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Business lessons from a cabbie

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Business lessons from a cabbie

Post by Aftab on Wed 14 Jan 2009 - 17:20

Business lessons from a cabbie
Steve Lazarus plies his trade around London’s west end.

He lives in Southend and makes the long journey into the capital every day in his Hackney Carriage, picking up wealthy professionals and drunken clubbers who are too posh or wasted to face public transport.

Here are his lessons from the lamp-lit streets of London town:

Ignorance is bliss

“Never discuss the price of a fare when it’s in your favour,” says Lazarus. “Just get them in the back and drive.”

It’s a shrewd strategy. Most cabbie’s have a little book in the front with an approximate fare from the west end to almost anywhere. But if your customer knew how much it would cost them, they might think twice about the ride.

Not the most ethical way to do business, but if you provide a service, just let the pounds notch up…

Choose the road less travelled

You’d think that it’s in a taxi driver’s best interests to haunt heavily populated areas like Soho and Piccadilly Circus for fares. You’d be wrong.

“The problem with driving up and down Oxford Street is that every other cab is doing exactly the same thing,” says Lazarus. “You really want to head for the back streets where people get lost, or bored waiting for buses. The places that other cabs don’t think to go.”

Even cabbies have their niches, have you found yours?

A bird in the hand is worth two in the bush

“I give reduced rates to a handful of people who book me in advance,” says Lazarus.

This may sound obvious, but there’s an additional boon for this cabbie: his bookings are from Southend to London and back – i.e. he gets paid for driving into, and home from, work.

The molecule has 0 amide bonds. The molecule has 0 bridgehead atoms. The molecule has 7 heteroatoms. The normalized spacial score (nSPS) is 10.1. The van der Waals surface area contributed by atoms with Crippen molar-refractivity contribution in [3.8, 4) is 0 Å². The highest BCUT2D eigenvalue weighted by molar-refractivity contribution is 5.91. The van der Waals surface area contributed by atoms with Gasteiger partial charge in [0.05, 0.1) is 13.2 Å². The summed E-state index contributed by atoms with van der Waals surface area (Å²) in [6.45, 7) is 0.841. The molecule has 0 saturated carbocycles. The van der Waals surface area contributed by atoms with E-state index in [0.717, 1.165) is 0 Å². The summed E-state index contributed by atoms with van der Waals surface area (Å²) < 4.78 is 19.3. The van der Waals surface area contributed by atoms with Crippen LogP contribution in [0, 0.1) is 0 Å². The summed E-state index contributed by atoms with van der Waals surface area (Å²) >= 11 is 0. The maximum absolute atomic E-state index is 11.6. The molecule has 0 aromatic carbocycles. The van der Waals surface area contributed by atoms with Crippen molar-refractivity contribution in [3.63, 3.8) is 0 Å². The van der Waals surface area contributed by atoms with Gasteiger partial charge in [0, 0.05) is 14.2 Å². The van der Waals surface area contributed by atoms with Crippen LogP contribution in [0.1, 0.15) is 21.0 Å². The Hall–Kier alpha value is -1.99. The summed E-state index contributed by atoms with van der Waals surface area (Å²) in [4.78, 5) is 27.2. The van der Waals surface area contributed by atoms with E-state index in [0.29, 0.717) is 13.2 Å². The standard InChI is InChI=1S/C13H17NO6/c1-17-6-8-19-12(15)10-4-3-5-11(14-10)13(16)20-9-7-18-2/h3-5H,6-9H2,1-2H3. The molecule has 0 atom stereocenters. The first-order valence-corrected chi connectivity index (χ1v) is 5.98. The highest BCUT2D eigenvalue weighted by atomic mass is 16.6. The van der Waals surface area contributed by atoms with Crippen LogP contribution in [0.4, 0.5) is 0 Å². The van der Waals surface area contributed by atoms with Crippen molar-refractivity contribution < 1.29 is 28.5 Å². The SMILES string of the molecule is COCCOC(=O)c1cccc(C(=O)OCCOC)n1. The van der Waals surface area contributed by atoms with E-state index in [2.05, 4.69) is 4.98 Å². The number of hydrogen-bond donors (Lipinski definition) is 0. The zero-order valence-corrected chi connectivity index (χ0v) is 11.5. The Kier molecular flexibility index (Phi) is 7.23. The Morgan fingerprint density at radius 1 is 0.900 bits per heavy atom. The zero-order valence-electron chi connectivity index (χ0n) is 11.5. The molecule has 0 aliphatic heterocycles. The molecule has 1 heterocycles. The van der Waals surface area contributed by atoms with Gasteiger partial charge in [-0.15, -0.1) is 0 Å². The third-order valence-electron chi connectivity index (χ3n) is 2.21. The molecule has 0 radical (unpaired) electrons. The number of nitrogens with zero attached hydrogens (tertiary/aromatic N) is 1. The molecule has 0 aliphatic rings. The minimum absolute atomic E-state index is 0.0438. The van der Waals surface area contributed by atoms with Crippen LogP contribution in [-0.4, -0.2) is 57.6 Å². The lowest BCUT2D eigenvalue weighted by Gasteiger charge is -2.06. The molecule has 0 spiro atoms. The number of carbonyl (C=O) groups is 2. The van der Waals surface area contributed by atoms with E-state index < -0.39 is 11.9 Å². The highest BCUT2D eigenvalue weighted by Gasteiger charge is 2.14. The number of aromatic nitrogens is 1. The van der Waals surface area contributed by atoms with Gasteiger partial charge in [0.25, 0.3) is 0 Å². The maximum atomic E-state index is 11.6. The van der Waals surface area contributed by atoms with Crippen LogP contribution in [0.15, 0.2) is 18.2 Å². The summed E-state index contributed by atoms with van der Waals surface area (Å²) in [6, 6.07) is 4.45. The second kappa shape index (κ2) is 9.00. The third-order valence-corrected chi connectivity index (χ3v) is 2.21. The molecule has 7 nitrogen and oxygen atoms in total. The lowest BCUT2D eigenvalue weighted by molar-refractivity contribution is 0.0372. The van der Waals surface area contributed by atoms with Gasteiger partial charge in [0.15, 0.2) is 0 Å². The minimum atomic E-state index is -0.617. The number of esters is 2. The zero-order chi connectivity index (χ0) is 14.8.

“I make less money than if I’d picked up an on-the spot-fare,” he says. “But chances are that fare might not have turned up. Better to have something than nothing.”

Have a free lunch

Lazarus says, “I take a cooked meal out with me rather than eating out in restaurants. It saves me around 8 a day. That’s one night’s diesel.”

Duncan Bannatyne echoes this point in his lessons for entrepreneurs. Between the Dragon and the cabbie, it’s time to beat the credit crunch with a packed lunch.

Cover your back

“If you’re a cabbie, do not leave home without belonging to the AA,” says Lazarus. “It costs a fortune to get towed when you breakdown: 200 from Heathrow to London.”

If you haven’t insured the things that are integral to your business’ survival, do it now: “It’s not ‘if I break down’,” explains the cabbie, “It’s ‘when’.”

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Re: Business lessons from a cabbie

Post by tony on Wed 14 Jan 2009 - 18:03

different ball game to lads sat about on ranks here init?


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Re: Business lessons from a cabbie

Post by stf on Sat 17 Jan 2009 - 6:26

tony wrote:different ball game to lads sat about on ranks here init?
How would you know? Have you ever been a cab driver sport?


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